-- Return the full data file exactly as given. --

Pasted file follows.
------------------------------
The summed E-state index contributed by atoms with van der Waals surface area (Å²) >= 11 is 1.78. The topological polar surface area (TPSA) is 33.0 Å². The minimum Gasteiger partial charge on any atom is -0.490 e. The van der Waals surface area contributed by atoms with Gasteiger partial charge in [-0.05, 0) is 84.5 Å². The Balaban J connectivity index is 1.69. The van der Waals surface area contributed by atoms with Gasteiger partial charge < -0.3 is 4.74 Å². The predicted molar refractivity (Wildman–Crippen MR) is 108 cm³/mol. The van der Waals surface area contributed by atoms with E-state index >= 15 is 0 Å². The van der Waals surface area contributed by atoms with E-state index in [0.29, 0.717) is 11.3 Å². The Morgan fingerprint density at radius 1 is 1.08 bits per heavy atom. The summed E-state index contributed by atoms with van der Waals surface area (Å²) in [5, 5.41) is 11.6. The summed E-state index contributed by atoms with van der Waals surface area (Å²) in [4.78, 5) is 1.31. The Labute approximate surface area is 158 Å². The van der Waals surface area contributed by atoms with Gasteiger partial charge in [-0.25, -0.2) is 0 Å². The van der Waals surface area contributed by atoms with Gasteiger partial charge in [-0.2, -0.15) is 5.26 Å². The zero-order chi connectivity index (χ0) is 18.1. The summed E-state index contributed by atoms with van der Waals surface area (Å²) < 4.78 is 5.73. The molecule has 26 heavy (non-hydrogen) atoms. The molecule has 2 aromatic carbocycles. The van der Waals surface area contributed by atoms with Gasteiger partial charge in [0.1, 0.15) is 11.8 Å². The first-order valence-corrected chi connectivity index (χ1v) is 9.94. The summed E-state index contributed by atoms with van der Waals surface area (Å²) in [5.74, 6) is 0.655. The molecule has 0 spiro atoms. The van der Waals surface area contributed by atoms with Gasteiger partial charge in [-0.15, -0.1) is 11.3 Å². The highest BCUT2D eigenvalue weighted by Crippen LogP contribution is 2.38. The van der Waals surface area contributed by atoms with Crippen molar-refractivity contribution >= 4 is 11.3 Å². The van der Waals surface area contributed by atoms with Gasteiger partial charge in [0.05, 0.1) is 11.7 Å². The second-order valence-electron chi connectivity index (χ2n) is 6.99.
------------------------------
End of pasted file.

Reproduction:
The summed E-state index contributed by atoms with van der Waals surface area (Å²) >= 11 is 1.78. The topological polar surface area (TPSA) is 33.0 Å². The minimum Gasteiger partial charge on any atom is -0.490 e. The van der Waals surface area contributed by atoms with Gasteiger partial charge in [-0.05, 0) is 84.5 Å². The Balaban J connectivity index is 1.69. The van der Waals surface area contributed by atoms with Gasteiger partial charge < -0.3 is 4.74 Å². The predicted molar refractivity (Wildman–Crippen MR) is 108 cm³/mol. The van der Waals surface area contributed by atoms with E-state index >= 15 is 0 Å². The van der Waals surface area contributed by atoms with E-state index in [0.29, 0.717) is 11.3 Å². The Morgan fingerprint density at radius 1 is 1.08 bits per heavy atom. The summed E-state index contributed by atoms with van der Waals surface area (Å²) in [5, 5.41) is 11.6. The summed E-state index contributed by atoms with van der Waals surface area (Å²) in [4.78, 5) is 1.31. The Labute approximate surface area is 158 Å². The van der Waals surface area contributed by atoms with Gasteiger partial charge in [-0.25, -0.2) is 0 Å². The van der Waals surface area contributed by atoms with Gasteiger partial charge in [-0.2, -0.15) is 5.26 Å². The zero-order chi connectivity index (χ0) is 18.1. The summed E-state index contributed by atoms with van der Waals surface area (Å²) < 4.78 is 5.73. The molecule has 26 heavy (non-hydrogen) atoms. The molecule has 2 aromatic carbocycles. The van der Waals surface area contributed by atoms with Gasteiger partial charge in [0.1, 0.15) is 11.8 Å². The first-order valence-corrected chi connectivity index (χ1v) is 9.94. The summed E-state index contributed by atoms with van der Waals surface area (Å²) in [5.74, 6) is 0.655. The molecule has 0 spiro atoms. The van der Waals surface area contributed by atoms with Gasteiger partial charge in [-0.15, -0.1) is 11.3 Å². The highest BCUT2D eigenvalue weighted by Crippen LogP contribution is 2.38. The van der Waals surface area contributed by atoms with Crippen molar-refractivity contribution >= 4 is 11.3 Å². The van der Waals surface area contributed by atoms with Gasteiger partial charge in [0.05, 0.1) is 11.7 Å². The second-order valence-electron chi connectivity index (χ2n) is 6.99.